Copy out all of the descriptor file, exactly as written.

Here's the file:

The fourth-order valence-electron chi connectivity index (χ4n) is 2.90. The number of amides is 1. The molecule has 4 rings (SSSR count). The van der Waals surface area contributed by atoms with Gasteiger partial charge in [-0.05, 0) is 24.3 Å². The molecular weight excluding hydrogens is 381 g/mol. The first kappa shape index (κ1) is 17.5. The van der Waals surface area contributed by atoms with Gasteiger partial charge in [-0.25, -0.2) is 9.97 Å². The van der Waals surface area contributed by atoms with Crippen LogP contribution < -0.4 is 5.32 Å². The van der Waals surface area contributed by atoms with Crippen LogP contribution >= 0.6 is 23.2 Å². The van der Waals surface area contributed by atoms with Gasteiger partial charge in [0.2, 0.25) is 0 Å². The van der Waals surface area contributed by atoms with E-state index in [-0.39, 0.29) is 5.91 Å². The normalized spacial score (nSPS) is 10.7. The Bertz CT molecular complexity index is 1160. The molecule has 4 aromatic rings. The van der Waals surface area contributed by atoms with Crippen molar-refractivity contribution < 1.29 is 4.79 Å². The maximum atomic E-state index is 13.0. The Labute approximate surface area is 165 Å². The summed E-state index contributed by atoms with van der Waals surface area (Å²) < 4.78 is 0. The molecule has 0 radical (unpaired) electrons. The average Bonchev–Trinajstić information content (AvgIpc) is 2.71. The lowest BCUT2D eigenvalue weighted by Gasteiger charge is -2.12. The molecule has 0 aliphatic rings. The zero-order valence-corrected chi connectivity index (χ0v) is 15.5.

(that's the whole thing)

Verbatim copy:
The fourth-order valence-electron chi connectivity index (χ4n) is 2.90. The number of amides is 1. The molecule has 4 rings (SSSR count). The van der Waals surface area contributed by atoms with Gasteiger partial charge in [-0.05, 0) is 24.3 Å². The molecular weight excluding hydrogens is 381 g/mol. The first kappa shape index (κ1) is 17.5. The van der Waals surface area contributed by atoms with Gasteiger partial charge in [-0.25, -0.2) is 9.97 Å². The van der Waals surface area contributed by atoms with Crippen LogP contribution < -0.4 is 5.32 Å². The van der Waals surface area contributed by atoms with Crippen LogP contribution >= 0.6 is 23.2 Å². The van der Waals surface area contributed by atoms with Gasteiger partial charge in [0.2, 0.25) is 0 Å². The van der Waals surface area contributed by atoms with E-state index in [-0.39, 0.29) is 5.91 Å². The normalized spacial score (nSPS) is 10.7. The Bertz CT molecular complexity index is 1160. The molecule has 4 aromatic rings. The van der Waals surface area contributed by atoms with Crippen molar-refractivity contribution < 1.29 is 4.79 Å². The maximum atomic E-state index is 13.0. The Labute approximate surface area is 165 Å². The summed E-state index contributed by atoms with van der Waals surface area (Å²) < 4.78 is 0. The molecule has 0 radical (unpaired) electrons. The average Bonchev–Trinajstić information content (AvgIpc) is 2.71. The lowest BCUT2D eigenvalue weighted by Gasteiger charge is -2.12. The molecule has 0 aliphatic rings. The zero-order valence-corrected chi connectivity index (χ0v) is 15.5.